Furthermore, each element in the DEM model has one target point to go to and moves with the force toward it. The force toward the target point is defined as the individual’s thrust force. Each element is accelerated by this force until the walking velocity reaches the limit velocity set individually, and when the contact between each element occurs and decelerates, it accelerates again to the limit velocity.

Based on the above, we calculate the equation of motion for a human being modelled at each minute time step. First, the initial arrangement is performed, the target position and maximum velocity of each element are set, and the acting force is calculated. Regarding the acting force, contact determination is performed first and then determination is performed in the expression area. Then, the acceleration is obtained from the applied force and each element move.

3. Evacuation Guidance System

3.1 Adaptive evacuation guide sign

In this study, we propose a new evacuation guidance algorithm for smooth evacuation. Evacuation guide signs indicating an evacuation route are generally installed in buildings. Figure 3 shows a conventional evacuation guide sign. This is a static evacuation guide sign showing only a certain direction. However, a study by Onishi et al. [2] shows that less than 15% of people evacuate a building following the indication on the evacuation guide sign. In addition, since real-time evacuation situations cannot be taken into account with conventional evacuation guide signs, overall evacuation time could increase remarkably when many people concentrate on a specific exit and stay there. Thus, it is difficult to say that conventional evacuation guide signs function sufficiently.

For efficient evacuation guidance, we propose adaptive evacuation guide signs that can change the evacuation direction by constantly feeding back the congestion status of the evacuation route and its associated evacuation guidance algorithm. Our proposed evacuation guide sign that dynamically switches the evacuation direction by feeding back the exit evacuation situation is shown in Figure 4. The purpose of this study is to verify the effectiveness of the proposed guidance algorithm by simulation.

Figure 3. Conventional evacuation guide sign

Figure 4. Proposed adaptive evacuation guide sign

3.2 Recognition area of adaptive evacuation guide sign

We obtained the recognition area of the adaptive evacuation guide signs from Horii et al. [1]. In addition, Edwin et al. [3] proved that by combining dynamically changing guide signs and evacuation voice prompts, the probability that people will recognize and follow the guide signs can be increased to 66%. Therefore, in this simulation, we assume that 66% of the people will follow the guide signs when entering the area.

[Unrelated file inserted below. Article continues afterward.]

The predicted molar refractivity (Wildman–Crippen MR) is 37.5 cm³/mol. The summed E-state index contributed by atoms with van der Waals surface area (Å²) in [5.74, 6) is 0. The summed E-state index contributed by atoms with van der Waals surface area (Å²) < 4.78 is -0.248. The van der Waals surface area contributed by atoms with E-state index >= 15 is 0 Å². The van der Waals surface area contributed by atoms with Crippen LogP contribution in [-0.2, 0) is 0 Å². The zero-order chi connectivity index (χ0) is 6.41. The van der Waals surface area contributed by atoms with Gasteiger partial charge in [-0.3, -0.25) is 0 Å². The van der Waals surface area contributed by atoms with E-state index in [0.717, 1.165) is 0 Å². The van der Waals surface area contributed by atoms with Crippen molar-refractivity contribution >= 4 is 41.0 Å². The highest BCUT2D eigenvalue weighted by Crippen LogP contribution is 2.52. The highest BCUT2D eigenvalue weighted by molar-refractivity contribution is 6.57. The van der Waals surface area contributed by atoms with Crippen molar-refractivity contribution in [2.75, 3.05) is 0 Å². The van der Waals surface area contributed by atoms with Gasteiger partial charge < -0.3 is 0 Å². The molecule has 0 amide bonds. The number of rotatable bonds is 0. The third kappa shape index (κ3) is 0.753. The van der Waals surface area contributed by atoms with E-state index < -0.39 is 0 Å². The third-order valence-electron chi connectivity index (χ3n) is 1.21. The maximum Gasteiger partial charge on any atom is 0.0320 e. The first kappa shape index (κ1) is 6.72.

3.3 Induction index using flow coefficient

Horii et al. [1] changed the direction of the guide signs using the exit density as a threshold, but this does not take into account the exit’s processing capacity. For this reason, it is thought that congestion cannot be prevented in facilities where exits of various widths coexist. Therefore, a guidance index using the flow coefficient is set as the threshold value. The flow coefficient is an index that expresses how many people can pass per unit time per unit width of space. In this simulation, the flow coefficient at each exit is calculated per unit time. The set threshold is represented by the following equation.

$E_t=\frac {N(t)}{e\times C(t)}$           (3)

Here, t is the time [s], N is the number of people at the exit [person], e is the unit area [m2] of the exit, and C is the flow coefficient [person / [m2]· s]. Et is the time when all people at the exit at time t complete the evacuation. This Et is calculated for each exit and fed back each unit time. The direction of the evacuation is then switched to the exit with a small Et, achieving adaptive evacuation guide signs that perform smooth evacuation guidance. We use the situation shown in Figure 5 as an example. Figure 5 shows a passage with one wide exit and one narrow exit. People first go to the evacuation guide sign. In (a), the same number of people stay at both exits. However, because the exit width is different, the calculated Et is smaller for the Wide Exit. Therefore, the direction of the guide sign faces the Wide Exit. People that enter the recognition area of the evacuation guide sign move according to the guidance issued by the evacuation guide sign. In (b), people guided in (a) cause congestion at the Wide Exit. Therefore, the direction of the guide sign faces the Narrow Exit.

(a) The same number of people stay at both exits

(b) Congestion occurs at the Wide Exit

Figure 5. Example of switching of evacuation direction indication

4. Simulation Overview

4.1 Simulation conditions